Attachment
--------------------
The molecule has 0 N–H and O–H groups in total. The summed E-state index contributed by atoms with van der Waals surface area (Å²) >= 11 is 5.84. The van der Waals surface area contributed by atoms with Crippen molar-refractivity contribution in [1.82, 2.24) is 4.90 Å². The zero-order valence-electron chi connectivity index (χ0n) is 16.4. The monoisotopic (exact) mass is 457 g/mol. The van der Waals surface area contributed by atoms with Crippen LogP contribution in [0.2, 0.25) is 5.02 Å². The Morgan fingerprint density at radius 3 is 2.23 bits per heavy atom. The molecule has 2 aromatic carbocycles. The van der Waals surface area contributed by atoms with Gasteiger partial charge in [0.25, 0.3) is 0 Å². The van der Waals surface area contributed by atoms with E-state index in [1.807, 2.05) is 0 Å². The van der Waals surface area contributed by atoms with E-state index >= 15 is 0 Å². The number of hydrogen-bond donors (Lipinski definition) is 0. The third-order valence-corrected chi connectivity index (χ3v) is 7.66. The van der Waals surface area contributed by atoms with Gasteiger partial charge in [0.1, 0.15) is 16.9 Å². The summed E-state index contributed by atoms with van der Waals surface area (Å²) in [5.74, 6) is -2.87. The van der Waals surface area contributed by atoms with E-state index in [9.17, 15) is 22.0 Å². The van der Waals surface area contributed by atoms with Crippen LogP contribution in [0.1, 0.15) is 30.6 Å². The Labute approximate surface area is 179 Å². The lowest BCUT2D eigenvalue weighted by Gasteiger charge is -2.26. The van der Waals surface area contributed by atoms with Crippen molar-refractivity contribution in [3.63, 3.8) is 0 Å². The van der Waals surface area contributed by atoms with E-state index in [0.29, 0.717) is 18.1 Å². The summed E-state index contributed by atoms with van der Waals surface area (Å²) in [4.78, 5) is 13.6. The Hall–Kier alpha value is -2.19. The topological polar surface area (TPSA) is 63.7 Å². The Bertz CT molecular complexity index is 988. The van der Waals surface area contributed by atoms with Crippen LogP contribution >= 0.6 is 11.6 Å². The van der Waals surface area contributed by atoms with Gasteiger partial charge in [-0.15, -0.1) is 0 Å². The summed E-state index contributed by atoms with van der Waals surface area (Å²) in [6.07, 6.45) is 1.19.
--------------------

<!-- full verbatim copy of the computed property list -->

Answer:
The molecule has 0 N–H and O–H groups in total. The summed E-state index contributed by atoms with van der Waals surface area (Å²) >= 11 is 5.84. The van der Waals surface area contributed by atoms with Crippen molar-refractivity contribution in [1.82, 2.24) is 4.90 Å². The zero-order valence-electron chi connectivity index (χ0n) is 16.4. The monoisotopic (exact) mass is 457 g/mol. The van der Waals surface area contributed by atoms with Crippen LogP contribution in [0.2, 0.25) is 5.02 Å². The Morgan fingerprint density at radius 3 is 2.23 bits per heavy atom. The molecule has 2 aromatic carbocycles. The van der Waals surface area contributed by atoms with Gasteiger partial charge in [0.25, 0.3) is 0 Å². The van der Waals surface area contributed by atoms with E-state index in [1.807, 2.05) is 0 Å². The van der Waals surface area contributed by atoms with E-state index >= 15 is 0 Å². The number of hydrogen-bond donors (Lipinski definition) is 0. The third-order valence-corrected chi connectivity index (χ3v) is 7.66. The van der Waals surface area contributed by atoms with Gasteiger partial charge in [0.1, 0.15) is 16.9 Å². The summed E-state index contributed by atoms with van der Waals surface area (Å²) in [5.74, 6) is -2.87. The van der Waals surface area contributed by atoms with E-state index in [9.17, 15) is 22.0 Å². The van der Waals surface area contributed by atoms with Crippen LogP contribution in [0.1, 0.15) is 30.6 Å². The Labute approximate surface area is 179 Å². The lowest BCUT2D eigenvalue weighted by Gasteiger charge is -2.26. The van der Waals surface area contributed by atoms with Crippen molar-refractivity contribution in [3.63, 3.8) is 0 Å². The van der Waals surface area contributed by atoms with E-state index in [0.29, 0.717) is 18.1 Å². The summed E-state index contributed by atoms with van der Waals surface area (Å²) in [4.78, 5) is 13.6. The Hall–Kier alpha value is -2.19. The topological polar surface area (TPSA) is 63.7 Å². The Bertz CT molecular complexity index is 988. The van der Waals surface area contributed by atoms with Crippen LogP contribution >= 0.6 is 11.6 Å². The van der Waals surface area contributed by atoms with Gasteiger partial charge in [-0.15, -0.1) is 0 Å². The summed E-state index contributed by atoms with van der Waals surface area (Å²) in [6.07, 6.45) is 1.19.